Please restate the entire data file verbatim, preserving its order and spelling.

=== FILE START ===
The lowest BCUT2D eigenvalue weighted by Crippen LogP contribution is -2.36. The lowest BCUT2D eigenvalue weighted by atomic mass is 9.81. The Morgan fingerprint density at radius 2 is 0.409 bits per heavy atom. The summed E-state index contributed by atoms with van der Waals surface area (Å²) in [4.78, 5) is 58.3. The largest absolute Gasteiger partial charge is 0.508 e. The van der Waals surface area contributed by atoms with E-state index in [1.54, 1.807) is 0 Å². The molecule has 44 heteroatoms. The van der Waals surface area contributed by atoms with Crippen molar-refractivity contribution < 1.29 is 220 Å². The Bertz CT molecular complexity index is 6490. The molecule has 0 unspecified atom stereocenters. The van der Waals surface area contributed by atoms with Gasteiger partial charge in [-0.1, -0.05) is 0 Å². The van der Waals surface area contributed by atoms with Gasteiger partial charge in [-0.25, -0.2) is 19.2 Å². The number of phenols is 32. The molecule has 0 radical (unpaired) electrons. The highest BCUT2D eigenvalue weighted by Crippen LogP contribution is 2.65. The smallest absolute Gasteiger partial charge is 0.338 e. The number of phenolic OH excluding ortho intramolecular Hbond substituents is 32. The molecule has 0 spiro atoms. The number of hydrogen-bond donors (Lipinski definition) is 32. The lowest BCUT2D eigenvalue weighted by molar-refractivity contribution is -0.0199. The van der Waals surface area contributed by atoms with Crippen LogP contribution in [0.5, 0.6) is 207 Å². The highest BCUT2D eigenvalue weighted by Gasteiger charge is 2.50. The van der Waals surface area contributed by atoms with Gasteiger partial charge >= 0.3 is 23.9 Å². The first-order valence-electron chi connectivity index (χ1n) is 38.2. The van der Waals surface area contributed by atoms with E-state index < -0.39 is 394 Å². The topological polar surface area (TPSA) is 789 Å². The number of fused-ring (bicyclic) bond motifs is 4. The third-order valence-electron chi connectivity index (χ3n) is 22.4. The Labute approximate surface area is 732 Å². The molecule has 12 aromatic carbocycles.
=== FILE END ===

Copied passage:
The lowest BCUT2D eigenvalue weighted by Crippen LogP contribution is -2.36. The lowest BCUT2D eigenvalue weighted by atomic mass is 9.81. The Morgan fingerprint density at radius 2 is 0.409 bits per heavy atom. The summed E-state index contributed by atoms with van der Waals surface area (Å²) in [4.78, 5) is 58.3. The largest absolute Gasteiger partial charge is 0.508 e. The van der Waals surface area contributed by atoms with E-state index in [1.54, 1.807) is 0 Å². The molecule has 44 heteroatoms. The van der Waals surface area contributed by atoms with Crippen molar-refractivity contribution < 1.29 is 220 Å². The Bertz CT molecular complexity index is 6490. The molecule has 0 unspecified atom stereocenters. The van der Waals surface area contributed by atoms with Gasteiger partial charge in [-0.1, -0.05) is 0 Å². The van der Waals surface area contributed by atoms with Gasteiger partial charge in [-0.25, -0.2) is 19.2 Å². The number of phenols is 32. The molecule has 0 radical (unpaired) electrons. The highest BCUT2D eigenvalue weighted by Crippen LogP contribution is 2.65. The smallest absolute Gasteiger partial charge is 0.338 e. The number of phenolic OH excluding ortho intramolecular Hbond substituents is 32. The molecule has 0 spiro atoms. The number of hydrogen-bond donors (Lipinski definition) is 32. The lowest BCUT2D eigenvalue weighted by molar-refractivity contribution is -0.0199. The van der Waals surface area contributed by atoms with Crippen LogP contribution in [0.5, 0.6) is 207 Å². The highest BCUT2D eigenvalue weighted by Gasteiger charge is 2.50. The van der Waals surface area contributed by atoms with Gasteiger partial charge >= 0.3 is 23.9 Å². The first-order valence-electron chi connectivity index (χ1n) is 38.2. The van der Waals surface area contributed by atoms with E-state index < -0.39 is 394 Å². The topological polar surface area (TPSA) is 789 Å². The number of fused-ring (bicyclic) bond motifs is 4. The third-order valence-electron chi connectivity index (χ3n) is 22.4. The Labute approximate surface area is 732 Å². The molecule has 12 aromatic carbocycles.